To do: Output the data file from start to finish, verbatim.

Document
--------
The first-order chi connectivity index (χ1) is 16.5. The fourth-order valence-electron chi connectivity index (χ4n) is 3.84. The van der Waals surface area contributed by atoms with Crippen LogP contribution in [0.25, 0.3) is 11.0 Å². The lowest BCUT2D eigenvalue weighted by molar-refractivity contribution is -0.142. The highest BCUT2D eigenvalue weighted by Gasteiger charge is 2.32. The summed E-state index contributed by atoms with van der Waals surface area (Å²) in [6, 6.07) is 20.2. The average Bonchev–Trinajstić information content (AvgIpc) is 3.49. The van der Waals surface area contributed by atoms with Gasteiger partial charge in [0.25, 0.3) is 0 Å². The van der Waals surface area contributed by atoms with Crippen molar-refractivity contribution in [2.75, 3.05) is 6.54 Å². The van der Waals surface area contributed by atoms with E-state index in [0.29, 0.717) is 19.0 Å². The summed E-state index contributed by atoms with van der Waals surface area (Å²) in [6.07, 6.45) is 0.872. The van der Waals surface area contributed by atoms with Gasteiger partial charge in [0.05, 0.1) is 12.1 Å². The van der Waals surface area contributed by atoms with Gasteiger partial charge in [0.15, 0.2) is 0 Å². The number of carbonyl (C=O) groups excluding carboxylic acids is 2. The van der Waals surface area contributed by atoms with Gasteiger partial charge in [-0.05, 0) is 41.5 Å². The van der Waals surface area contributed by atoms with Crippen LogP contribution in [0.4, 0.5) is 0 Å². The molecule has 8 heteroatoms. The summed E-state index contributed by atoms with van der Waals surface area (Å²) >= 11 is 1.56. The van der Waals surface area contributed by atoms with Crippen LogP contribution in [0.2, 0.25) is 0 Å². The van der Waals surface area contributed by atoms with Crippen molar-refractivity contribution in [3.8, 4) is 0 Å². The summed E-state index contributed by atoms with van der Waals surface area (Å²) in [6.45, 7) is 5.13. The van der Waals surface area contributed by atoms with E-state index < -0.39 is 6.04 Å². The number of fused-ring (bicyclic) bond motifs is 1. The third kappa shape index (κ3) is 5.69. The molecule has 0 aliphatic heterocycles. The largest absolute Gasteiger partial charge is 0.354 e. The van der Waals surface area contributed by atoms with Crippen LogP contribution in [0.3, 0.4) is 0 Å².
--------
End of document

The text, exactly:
The first-order chi connectivity index (χ1) is 16.5. The fourth-order valence-electron chi connectivity index (χ4n) is 3.84. The van der Waals surface area contributed by atoms with Crippen LogP contribution in [0.25, 0.3) is 11.0 Å². The lowest BCUT2D eigenvalue weighted by molar-refractivity contribution is -0.142. The highest BCUT2D eigenvalue weighted by Gasteiger charge is 2.32. The summed E-state index contributed by atoms with van der Waals surface area (Å²) in [6, 6.07) is 20.2. The average Bonchev–Trinajstić information content (AvgIpc) is 3.49. The van der Waals surface area contributed by atoms with Gasteiger partial charge in [0.25, 0.3) is 0 Å². The van der Waals surface area contributed by atoms with Crippen molar-refractivity contribution in [2.75, 3.05) is 6.54 Å². The van der Waals surface area contributed by atoms with E-state index in [0.29, 0.717) is 19.0 Å². The summed E-state index contributed by atoms with van der Waals surface area (Å²) in [6.07, 6.45) is 0.872. The van der Waals surface area contributed by atoms with Gasteiger partial charge in [0.05, 0.1) is 12.1 Å². The van der Waals surface area contributed by atoms with Gasteiger partial charge in [0.15, 0.2) is 0 Å². The number of carbonyl (C=O) groups excluding carboxylic acids is 2. The van der Waals surface area contributed by atoms with Gasteiger partial charge in [-0.05, 0) is 41.5 Å². The van der Waals surface area contributed by atoms with Crippen LogP contribution in [0.4, 0.5) is 0 Å². The molecule has 8 heteroatoms. The summed E-state index contributed by atoms with van der Waals surface area (Å²) >= 11 is 1.56. The van der Waals surface area contributed by atoms with Crippen LogP contribution in [0.2, 0.25) is 0 Å². The van der Waals surface area contributed by atoms with Crippen molar-refractivity contribution in [3.8, 4) is 0 Å². The summed E-state index contributed by atoms with van der Waals surface area (Å²) in [6.45, 7) is 5.13. The van der Waals surface area contributed by atoms with E-state index < -0.39 is 6.04 Å². The number of fused-ring (bicyclic) bond motifs is 1. The third kappa shape index (κ3) is 5.69. The molecule has 0 aliphatic heterocycles. The largest absolute Gasteiger partial charge is 0.354 e. The van der Waals surface area contributed by atoms with Crippen LogP contribution in [0.3, 0.4) is 0 Å².